I park my car outside of work and I suddenly feel a wave of panic coming on. My skin feels hot and my jaw clenches. My hands are paralyzed, gripping the wheel. Intrusive thoughts make an attempt to take over:
You’re going to fail. You are stupid. You only make people’s lives harder. Why don’t you just give up now? Crash your car. It’ll be easy and you can get rid of all of the pain—right now.
I close my eyes and remember my safety plan for moments such as this. I take an exaggerated breath in and an exaggerated breath out. I begin to visualize myself in a place where I feel at peace.
I’m sitting on the beach in the middle of June. The water is calm and the sky is clear. Sunlight shines on my face, leaving my cheeks flushed pink. I nestle my fingers and toes into the earth underneath me. The sand is warm and sticks to my legs and fingertips. There is a gentle breeze that blows rhythmically through the palm trees from behind. I take another deep breath in and reach to the side. A small wooden box lies in the sand. I don’t open it. I just rest my hand atop it to remind myself that it’s there.
Inside, I have mentally placed all of the things that have the power to distract me from this serene moment. This box is where I store away intrusive thoughts, anxieties, worries, and confusion. I sit with them next to me knowing that they have brought me to where I am now—a place imagined but still peaceful, happy even. It brings me comfort to know these things while kept safe in the box, are not controlling my life or this moment. If I want to address them, I can open the box. But today, I choose to keep it near and shut. Acknowledged but not invited to interrupt.
Following another inhale and exhale, I open my eyes. The wave of panic has passed and I feel grounded. Reality comes back into my awareness and I clock in for my shift, thinking and believing I can make it through.
This can be the everyday reality of someone who copes with generalized anxiety and panic. Before I learned to use the visualization and grounding technique I just described, daily activities such as going to work, going to the grocery store, or taking my dog out for a walk felt like they could spiral into what felt like a life-threatening event.
My episodes of panic are the physical manifestations of compounding internal anxiety. For me, anxiety makes itself known in my head first and then I begin to get emotionally dysregulated and irritable. The brain fog sets in and overcomplicates the simplest tasks and decisions. Without the aid of grounding techniques, what can start as one negative concern about work can soon have me speeding down a rabbit hole of irrational, mind-made scenarios about everything that might go wrong. The choice to get out of my car and head to work or not becomes the deciding factor on whether I screw up my life or not.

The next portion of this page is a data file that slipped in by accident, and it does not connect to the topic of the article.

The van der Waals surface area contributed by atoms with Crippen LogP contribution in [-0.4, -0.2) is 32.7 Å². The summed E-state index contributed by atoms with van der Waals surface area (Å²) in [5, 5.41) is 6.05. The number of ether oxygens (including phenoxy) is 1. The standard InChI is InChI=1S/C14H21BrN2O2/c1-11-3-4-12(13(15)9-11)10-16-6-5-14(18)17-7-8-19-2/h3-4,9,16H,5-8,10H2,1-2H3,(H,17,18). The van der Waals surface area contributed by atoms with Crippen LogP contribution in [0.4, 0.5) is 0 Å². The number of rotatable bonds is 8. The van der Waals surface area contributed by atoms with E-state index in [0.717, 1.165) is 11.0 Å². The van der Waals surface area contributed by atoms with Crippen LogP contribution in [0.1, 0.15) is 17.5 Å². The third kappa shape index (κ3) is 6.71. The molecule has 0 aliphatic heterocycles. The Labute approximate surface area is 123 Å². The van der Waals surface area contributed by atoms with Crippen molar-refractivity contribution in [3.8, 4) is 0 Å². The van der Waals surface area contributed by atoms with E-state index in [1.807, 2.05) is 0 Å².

It’s exhausting to think and exist in this way. I used to feel completely powerless against the effects of anxiety and subsequent panic. Before I knew what was happening, I would be hyperventilating, my skin crawling, chest tightening, sweating profusely, and utterly unable to move. The minutes it took to overcome the wave felt like hours. And even after it passed, it felt as though I was on the cusp of dying.
Trying to live a “normal” life with the persistent presence of anxiety has been like carrying another person on my back who is trying to reroute or end my life at any given moment. And because of the twisted relationship between anxiety and panic, the more times I have a panic attack, the more anxious and worried I get about experiencing it again. So to avoid having to experience it again, I would isolate myself and convince myself that things just weren’t worth doing. However, anxiety does not like to be put on hold and attempting to ignore it only perpetuates the intensity of a future attack.
In lieu of this, I created a safety plan because if I can’t avoid it forever, I need a strategy to be able to handle the anxiety and panic whenever they decide to show up. It looks like this:
Step 1 (before): Identify triggers (school, work, people, music) Anticipate, don’t avoid. You will have to face them.
Step 2 (during): Acknowledge the presence of symptoms (foggy brain, muscle tension, irritability, shortness of breath). It’s important to remind yourself you feel this way because of the anxiety. You are not dying. It will eventually subside. Try and separate yourself from this moment as much as you can by utilizing a grounding technique.
Step 3 (after): Reach out to your support system. Whether a friend, therapist, family member, or pet—identify someone who you can process it with. You don’t need to go through this alone. A simple text, call, or hug will provide reassurance and calm.
While this plan isn’t foolproof or an exact formula, it has worked. It has improved my quality of life. And the thing is, I’m not looking for perfect, I’m looking for hope and the possibility that anxiety won’t play a role in my future.
You are not your thoughts. Anxiety is not who you are—you deserve to know peace. We encourage you to use TWLOHA’s FIND HELP Tool to locate professional help and to read more stories like this one here. If you reside outside of the US, please browse our growing International Resources database. You can also text TWLOHA to 741741 to be connected for free, 24/7 to a trained Crisis Text Line counselor. If it’s encouragement or a listening ear that you need, email our team at [email protected].